We recently attended a BRE / University of Reading Workshop which explored the landscape of sustainable development.
The workshop specifically considered how current assessment methods like BREEAM shape the social, economic and environmental outcomes in large scale developments.
We heard from developers, planners, assessors and academics about their experiences in using assessment methods such as Code for Sustainable Homes and BREEAM, and so we wanted to share some common threads, thoughts and findings with you…..
- Successful assessments find a ‘tight fit’ – Dr Libby Schweber has recently produced research which analysed a number of BREEAM assessments (The effect of BREEAM on clients and construction professionals).
It emerged that successful assessments, which commonly overachieved on their target level had a very tight fitting team and methodology.
The ‘tight fit’ requires integration of BREEAM into design and construction decisions at all levels, firm ownership within the client and a genuine sustainability commitment from all parties. These successful assessments also relied upon a hands on, proactive assessor who often worked with both client and contractor.
At the opposite end of the spectrum is the ‘bolt on’ assessment, where a disparate project team lacks a sustainability commitment and ownership. The team is often inexperienced and lacks continuity on the project.
These findings certainly strike a chord with us and our own experiences of both Code and BREEAM assessments!
- A BREEAM certificate does not add £££ value to the finished product – Sustainability, good construction and post occupancy evaluations are what really drive value
- BREEAM is a very useful, simple tool to communicate sustainability – which is otherwise a complex issue for tenants and owners to understand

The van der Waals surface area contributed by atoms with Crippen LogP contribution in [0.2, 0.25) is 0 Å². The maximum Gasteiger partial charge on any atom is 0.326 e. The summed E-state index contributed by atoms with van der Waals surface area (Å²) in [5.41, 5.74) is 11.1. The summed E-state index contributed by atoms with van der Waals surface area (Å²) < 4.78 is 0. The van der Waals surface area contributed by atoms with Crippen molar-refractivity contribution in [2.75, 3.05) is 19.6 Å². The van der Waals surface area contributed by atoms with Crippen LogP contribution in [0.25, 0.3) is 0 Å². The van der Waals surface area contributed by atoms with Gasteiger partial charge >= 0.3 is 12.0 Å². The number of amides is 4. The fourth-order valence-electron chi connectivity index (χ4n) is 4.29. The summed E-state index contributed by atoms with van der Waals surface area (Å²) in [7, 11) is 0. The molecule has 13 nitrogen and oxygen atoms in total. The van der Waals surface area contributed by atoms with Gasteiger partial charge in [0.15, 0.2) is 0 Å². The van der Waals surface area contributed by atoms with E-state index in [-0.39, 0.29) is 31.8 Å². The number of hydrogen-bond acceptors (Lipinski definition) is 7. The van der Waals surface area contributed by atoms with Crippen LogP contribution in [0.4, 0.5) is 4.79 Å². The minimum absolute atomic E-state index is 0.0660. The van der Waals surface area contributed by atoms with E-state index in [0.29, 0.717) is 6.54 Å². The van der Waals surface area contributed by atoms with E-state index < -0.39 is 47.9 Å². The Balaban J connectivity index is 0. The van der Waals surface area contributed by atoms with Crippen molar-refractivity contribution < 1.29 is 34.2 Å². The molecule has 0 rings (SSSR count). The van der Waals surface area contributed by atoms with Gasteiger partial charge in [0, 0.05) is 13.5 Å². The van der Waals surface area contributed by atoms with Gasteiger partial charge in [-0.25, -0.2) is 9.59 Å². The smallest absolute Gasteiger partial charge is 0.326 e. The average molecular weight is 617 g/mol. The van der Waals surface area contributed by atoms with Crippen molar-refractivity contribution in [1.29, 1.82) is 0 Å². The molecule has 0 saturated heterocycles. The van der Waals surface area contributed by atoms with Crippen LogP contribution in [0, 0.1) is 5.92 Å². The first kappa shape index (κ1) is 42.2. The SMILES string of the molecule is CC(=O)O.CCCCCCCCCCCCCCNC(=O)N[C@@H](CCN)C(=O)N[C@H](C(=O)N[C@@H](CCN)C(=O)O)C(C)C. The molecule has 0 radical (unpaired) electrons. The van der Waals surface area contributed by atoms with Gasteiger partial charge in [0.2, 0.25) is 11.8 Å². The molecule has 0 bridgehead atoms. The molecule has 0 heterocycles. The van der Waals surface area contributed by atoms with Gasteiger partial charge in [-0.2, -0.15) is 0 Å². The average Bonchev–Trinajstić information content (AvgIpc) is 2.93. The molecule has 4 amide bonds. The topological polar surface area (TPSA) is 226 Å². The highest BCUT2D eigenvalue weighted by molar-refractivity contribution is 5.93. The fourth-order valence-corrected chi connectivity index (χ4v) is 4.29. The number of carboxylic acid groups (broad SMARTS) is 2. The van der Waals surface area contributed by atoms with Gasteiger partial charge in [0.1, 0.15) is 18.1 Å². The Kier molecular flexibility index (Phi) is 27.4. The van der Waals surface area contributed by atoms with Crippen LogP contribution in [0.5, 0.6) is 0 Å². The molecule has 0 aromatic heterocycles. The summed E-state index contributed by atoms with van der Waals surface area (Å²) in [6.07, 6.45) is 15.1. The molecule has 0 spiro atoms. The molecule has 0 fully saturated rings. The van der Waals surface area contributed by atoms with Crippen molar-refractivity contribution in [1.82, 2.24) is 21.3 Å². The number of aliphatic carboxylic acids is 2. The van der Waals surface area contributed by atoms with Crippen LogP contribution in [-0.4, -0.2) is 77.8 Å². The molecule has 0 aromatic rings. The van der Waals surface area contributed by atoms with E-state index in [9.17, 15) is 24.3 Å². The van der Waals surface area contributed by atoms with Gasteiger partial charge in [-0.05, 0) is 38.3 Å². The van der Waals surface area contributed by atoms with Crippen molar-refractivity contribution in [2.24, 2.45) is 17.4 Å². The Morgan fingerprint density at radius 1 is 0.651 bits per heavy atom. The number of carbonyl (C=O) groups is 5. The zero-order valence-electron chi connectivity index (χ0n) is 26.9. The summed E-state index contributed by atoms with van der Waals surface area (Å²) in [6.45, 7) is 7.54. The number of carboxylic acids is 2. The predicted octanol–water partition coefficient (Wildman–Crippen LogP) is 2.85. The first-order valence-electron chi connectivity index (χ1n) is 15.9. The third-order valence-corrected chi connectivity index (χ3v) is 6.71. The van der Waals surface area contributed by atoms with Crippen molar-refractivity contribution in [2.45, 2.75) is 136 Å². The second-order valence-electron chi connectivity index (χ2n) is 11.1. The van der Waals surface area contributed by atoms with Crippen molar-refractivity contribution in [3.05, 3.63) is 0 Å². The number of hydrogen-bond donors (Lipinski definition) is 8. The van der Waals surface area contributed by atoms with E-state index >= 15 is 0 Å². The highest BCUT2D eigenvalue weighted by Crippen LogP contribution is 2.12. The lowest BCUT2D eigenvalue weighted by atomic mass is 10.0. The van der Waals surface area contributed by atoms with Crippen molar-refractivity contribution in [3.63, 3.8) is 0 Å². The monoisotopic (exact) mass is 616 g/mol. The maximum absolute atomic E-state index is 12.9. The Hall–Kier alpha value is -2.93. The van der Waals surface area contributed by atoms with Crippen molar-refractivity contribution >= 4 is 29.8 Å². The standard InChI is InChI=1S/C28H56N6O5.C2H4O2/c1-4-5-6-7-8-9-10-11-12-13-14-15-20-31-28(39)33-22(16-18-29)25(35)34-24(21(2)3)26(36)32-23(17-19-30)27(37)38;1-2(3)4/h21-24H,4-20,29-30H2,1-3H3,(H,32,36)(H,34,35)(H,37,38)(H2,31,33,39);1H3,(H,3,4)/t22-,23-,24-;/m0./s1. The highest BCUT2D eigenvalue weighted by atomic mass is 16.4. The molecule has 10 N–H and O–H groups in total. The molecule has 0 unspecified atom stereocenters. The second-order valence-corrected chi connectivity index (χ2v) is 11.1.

- Occupiers mostly care about thermal comfort and daylighting – but is the daylighting credit too difficult to achieve?
- BREEAM is too broad and complex in its current format – 2014 changes may be a ‘crunch point’
- BREEAM is not flexible enough – assessor needs more autonomy to make ‘local’ decisions
- Post Occupancy Evaluations (POE) are key – But what do you do with the information? Dearth of POE evidence out there
New Build Homes
- Housebuilders seek standardisation above everything else – standardisation drives profit for shareholders
- House builders want a rating system to exist for this reason – Code or HQM should not disappear under the Housing Standards Review – requirements for performance above the regulations should evolve
- There are two types of ‘green’ consumers of homes – cost conscious and ‘committed greens’
- The cost of Code or HQM assessment is being absorbed in different places – In the north the developer may pay the premium, but elsewhere where land prices are expensive it is the land owner (seller)
- Schemes above the Building Regulations are a valuable tool to drive the NPPF – and encourage sustainable development under local plans
Attendees at the workshop included Skanska, Network Housing Group, BRE, Mott Macdonald, Synergy BSS, Prologis, Zero Carbon Hub as well as leading representatives from Reading, Sheffield Hallam and Northumbria Universities.
We also heard from Steve Quartermain, Chief Planner for CLG.
By Pete Mitchell